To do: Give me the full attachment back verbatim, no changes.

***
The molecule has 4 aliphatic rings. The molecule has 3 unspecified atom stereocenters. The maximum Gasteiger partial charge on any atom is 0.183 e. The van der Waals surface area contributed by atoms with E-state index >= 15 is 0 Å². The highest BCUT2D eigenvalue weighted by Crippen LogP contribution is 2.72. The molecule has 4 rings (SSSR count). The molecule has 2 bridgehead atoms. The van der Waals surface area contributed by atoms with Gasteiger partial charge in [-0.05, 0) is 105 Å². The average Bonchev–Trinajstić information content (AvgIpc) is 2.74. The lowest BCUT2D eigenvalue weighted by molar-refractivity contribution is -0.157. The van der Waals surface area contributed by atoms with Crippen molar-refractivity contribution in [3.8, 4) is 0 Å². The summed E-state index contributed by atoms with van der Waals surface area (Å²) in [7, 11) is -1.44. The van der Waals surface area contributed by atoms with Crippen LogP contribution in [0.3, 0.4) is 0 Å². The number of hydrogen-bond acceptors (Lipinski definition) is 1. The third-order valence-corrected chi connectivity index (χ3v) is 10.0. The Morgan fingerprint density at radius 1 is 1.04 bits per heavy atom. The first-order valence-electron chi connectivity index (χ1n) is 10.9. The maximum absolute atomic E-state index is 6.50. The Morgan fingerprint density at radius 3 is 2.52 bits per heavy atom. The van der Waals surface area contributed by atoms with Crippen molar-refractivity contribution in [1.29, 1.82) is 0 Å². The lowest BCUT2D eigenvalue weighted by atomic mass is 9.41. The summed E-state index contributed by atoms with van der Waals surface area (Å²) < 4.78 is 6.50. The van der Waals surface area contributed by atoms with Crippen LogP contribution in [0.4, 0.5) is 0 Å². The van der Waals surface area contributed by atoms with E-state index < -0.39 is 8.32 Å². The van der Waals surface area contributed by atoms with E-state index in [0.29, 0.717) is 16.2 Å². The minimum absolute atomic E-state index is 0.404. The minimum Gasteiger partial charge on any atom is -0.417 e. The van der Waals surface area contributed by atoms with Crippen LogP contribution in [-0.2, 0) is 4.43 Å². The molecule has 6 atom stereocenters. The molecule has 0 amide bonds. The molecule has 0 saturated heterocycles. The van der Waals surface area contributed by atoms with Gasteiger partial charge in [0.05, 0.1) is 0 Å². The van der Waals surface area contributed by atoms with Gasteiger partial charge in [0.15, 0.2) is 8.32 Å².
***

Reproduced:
The molecule has 4 aliphatic rings. The molecule has 3 unspecified atom stereocenters. The maximum Gasteiger partial charge on any atom is 0.183 e. The van der Waals surface area contributed by atoms with E-state index >= 15 is 0 Å². The highest BCUT2D eigenvalue weighted by Crippen LogP contribution is 2.72. The molecule has 4 rings (SSSR count). The molecule has 2 bridgehead atoms. The van der Waals surface area contributed by atoms with Gasteiger partial charge in [-0.05, 0) is 105 Å². The average Bonchev–Trinajstić information content (AvgIpc) is 2.74. The lowest BCUT2D eigenvalue weighted by molar-refractivity contribution is -0.157. The van der Waals surface area contributed by atoms with Crippen molar-refractivity contribution in [3.8, 4) is 0 Å². The summed E-state index contributed by atoms with van der Waals surface area (Å²) in [7, 11) is -1.44. The van der Waals surface area contributed by atoms with Crippen LogP contribution in [0.3, 0.4) is 0 Å². The number of hydrogen-bond acceptors (Lipinski definition) is 1. The third-order valence-corrected chi connectivity index (χ3v) is 10.0. The Morgan fingerprint density at radius 1 is 1.04 bits per heavy atom. The first-order valence-electron chi connectivity index (χ1n) is 10.9. The maximum absolute atomic E-state index is 6.50. The Morgan fingerprint density at radius 3 is 2.52 bits per heavy atom. The van der Waals surface area contributed by atoms with Crippen molar-refractivity contribution in [1.29, 1.82) is 0 Å². The lowest BCUT2D eigenvalue weighted by atomic mass is 9.41. The summed E-state index contributed by atoms with van der Waals surface area (Å²) < 4.78 is 6.50. The van der Waals surface area contributed by atoms with Crippen LogP contribution in [0.4, 0.5) is 0 Å². The van der Waals surface area contributed by atoms with E-state index < -0.39 is 8.32 Å². The van der Waals surface area contributed by atoms with E-state index in [0.29, 0.717) is 16.2 Å². The minimum absolute atomic E-state index is 0.404. The minimum Gasteiger partial charge on any atom is -0.417 e. The van der Waals surface area contributed by atoms with Crippen LogP contribution in [-0.2, 0) is 4.43 Å². The molecule has 6 atom stereocenters. The molecule has 0 amide bonds. The molecule has 0 saturated heterocycles. The van der Waals surface area contributed by atoms with Gasteiger partial charge in [0.05, 0.1) is 0 Å². The van der Waals surface area contributed by atoms with Gasteiger partial charge in [0.15, 0.2) is 8.32 Å².